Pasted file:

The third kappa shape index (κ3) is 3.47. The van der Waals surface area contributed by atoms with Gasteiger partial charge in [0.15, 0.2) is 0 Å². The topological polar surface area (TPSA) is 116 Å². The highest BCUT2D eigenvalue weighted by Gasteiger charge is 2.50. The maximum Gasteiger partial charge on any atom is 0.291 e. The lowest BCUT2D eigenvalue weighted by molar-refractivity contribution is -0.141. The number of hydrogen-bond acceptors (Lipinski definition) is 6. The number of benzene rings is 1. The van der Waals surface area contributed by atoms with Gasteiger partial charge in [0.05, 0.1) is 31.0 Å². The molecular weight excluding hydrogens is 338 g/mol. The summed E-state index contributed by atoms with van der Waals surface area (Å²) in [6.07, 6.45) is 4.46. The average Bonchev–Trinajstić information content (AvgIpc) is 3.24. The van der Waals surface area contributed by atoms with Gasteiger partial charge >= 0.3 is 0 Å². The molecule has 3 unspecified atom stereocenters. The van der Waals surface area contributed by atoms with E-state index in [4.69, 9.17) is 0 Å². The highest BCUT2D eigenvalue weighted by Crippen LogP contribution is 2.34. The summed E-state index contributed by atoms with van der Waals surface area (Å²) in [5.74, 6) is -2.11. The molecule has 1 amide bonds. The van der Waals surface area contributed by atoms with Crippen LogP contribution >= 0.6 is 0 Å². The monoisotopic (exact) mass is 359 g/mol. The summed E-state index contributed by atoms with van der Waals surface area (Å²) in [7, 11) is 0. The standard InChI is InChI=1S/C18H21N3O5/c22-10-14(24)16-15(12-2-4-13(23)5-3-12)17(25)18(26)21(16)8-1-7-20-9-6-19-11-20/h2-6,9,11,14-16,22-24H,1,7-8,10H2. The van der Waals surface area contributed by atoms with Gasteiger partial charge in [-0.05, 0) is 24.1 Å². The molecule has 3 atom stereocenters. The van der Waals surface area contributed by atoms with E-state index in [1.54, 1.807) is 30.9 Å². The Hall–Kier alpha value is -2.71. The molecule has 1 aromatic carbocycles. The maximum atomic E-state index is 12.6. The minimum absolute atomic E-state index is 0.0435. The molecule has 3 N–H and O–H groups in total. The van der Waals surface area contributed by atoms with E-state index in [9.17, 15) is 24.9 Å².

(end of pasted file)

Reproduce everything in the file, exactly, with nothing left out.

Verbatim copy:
The third kappa shape index (κ3) is 3.47. The van der Waals surface area contributed by atoms with Gasteiger partial charge in [0.15, 0.2) is 0 Å². The topological polar surface area (TPSA) is 116 Å². The highest BCUT2D eigenvalue weighted by Gasteiger charge is 2.50. The maximum Gasteiger partial charge on any atom is 0.291 e. The lowest BCUT2D eigenvalue weighted by molar-refractivity contribution is -0.141. The number of hydrogen-bond acceptors (Lipinski definition) is 6. The number of benzene rings is 1. The van der Waals surface area contributed by atoms with Gasteiger partial charge in [0.05, 0.1) is 31.0 Å². The molecular weight excluding hydrogens is 338 g/mol. The summed E-state index contributed by atoms with van der Waals surface area (Å²) in [6.07, 6.45) is 4.46. The average Bonchev–Trinajstić information content (AvgIpc) is 3.24. The van der Waals surface area contributed by atoms with Gasteiger partial charge >= 0.3 is 0 Å². The molecule has 3 unspecified atom stereocenters. The van der Waals surface area contributed by atoms with E-state index in [4.69, 9.17) is 0 Å². The highest BCUT2D eigenvalue weighted by Crippen LogP contribution is 2.34. The summed E-state index contributed by atoms with van der Waals surface area (Å²) in [5.74, 6) is -2.11. The molecule has 1 amide bonds. The van der Waals surface area contributed by atoms with Crippen LogP contribution >= 0.6 is 0 Å². The monoisotopic (exact) mass is 359 g/mol. The summed E-state index contributed by atoms with van der Waals surface area (Å²) in [7, 11) is 0. The standard InChI is InChI=1S/C18H21N3O5/c22-10-14(24)16-15(12-2-4-13(23)5-3-12)17(25)18(26)21(16)8-1-7-20-9-6-19-11-20/h2-6,9,11,14-16,22-24H,1,7-8,10H2. The van der Waals surface area contributed by atoms with Gasteiger partial charge in [-0.05, 0) is 24.1 Å². The molecule has 3 atom stereocenters. The van der Waals surface area contributed by atoms with E-state index in [1.54, 1.807) is 30.9 Å². The Hall–Kier alpha value is -2.71. The molecule has 1 aromatic carbocycles. The maximum atomic E-state index is 12.6. The minimum absolute atomic E-state index is 0.0435. The molecule has 3 N–H and O–H groups in total. The van der Waals surface area contributed by atoms with E-state index in [9.17, 15) is 24.9 Å².